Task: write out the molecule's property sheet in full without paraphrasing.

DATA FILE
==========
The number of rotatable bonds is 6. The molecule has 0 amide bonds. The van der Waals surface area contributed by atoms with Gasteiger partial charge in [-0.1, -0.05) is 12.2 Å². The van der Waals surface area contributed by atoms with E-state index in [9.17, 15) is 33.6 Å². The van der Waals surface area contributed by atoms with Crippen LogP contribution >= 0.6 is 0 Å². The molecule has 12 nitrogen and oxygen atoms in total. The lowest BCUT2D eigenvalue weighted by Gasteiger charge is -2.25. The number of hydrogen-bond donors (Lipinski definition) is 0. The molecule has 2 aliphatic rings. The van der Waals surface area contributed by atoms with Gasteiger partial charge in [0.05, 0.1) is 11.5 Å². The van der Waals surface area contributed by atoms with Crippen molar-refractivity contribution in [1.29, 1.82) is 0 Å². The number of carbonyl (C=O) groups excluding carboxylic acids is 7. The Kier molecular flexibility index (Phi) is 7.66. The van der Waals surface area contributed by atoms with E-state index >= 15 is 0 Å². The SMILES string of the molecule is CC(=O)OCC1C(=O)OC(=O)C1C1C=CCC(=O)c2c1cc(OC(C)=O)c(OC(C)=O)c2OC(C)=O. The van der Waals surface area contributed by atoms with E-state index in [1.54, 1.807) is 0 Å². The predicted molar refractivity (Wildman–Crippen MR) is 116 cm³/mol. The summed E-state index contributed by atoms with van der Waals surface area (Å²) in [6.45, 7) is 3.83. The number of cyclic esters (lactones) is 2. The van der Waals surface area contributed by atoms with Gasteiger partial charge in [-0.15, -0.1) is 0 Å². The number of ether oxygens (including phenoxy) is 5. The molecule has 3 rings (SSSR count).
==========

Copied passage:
The number of rotatable bonds is 6. The molecule has 0 amide bonds. The van der Waals surface area contributed by atoms with Gasteiger partial charge in [-0.1, -0.05) is 12.2 Å². The van der Waals surface area contributed by atoms with E-state index in [9.17, 15) is 33.6 Å². The van der Waals surface area contributed by atoms with Crippen LogP contribution >= 0.6 is 0 Å². The molecule has 12 nitrogen and oxygen atoms in total. The lowest BCUT2D eigenvalue weighted by Gasteiger charge is -2.25. The number of hydrogen-bond donors (Lipinski definition) is 0. The molecule has 2 aliphatic rings. The van der Waals surface area contributed by atoms with Gasteiger partial charge in [0.05, 0.1) is 11.5 Å². The van der Waals surface area contributed by atoms with Crippen molar-refractivity contribution in [1.29, 1.82) is 0 Å². The number of carbonyl (C=O) groups excluding carboxylic acids is 7. The Kier molecular flexibility index (Phi) is 7.66. The van der Waals surface area contributed by atoms with E-state index >= 15 is 0 Å². The SMILES string of the molecule is CC(=O)OCC1C(=O)OC(=O)C1C1C=CCC(=O)c2c1cc(OC(C)=O)c(OC(C)=O)c2OC(C)=O. The van der Waals surface area contributed by atoms with E-state index in [1.54, 1.807) is 0 Å². The predicted molar refractivity (Wildman–Crippen MR) is 116 cm³/mol. The summed E-state index contributed by atoms with van der Waals surface area (Å²) in [6.45, 7) is 3.83. The number of cyclic esters (lactones) is 2. The van der Waals surface area contributed by atoms with Gasteiger partial charge in [-0.15, -0.1) is 0 Å². The number of ether oxygens (including phenoxy) is 5. The molecule has 3 rings (SSSR count).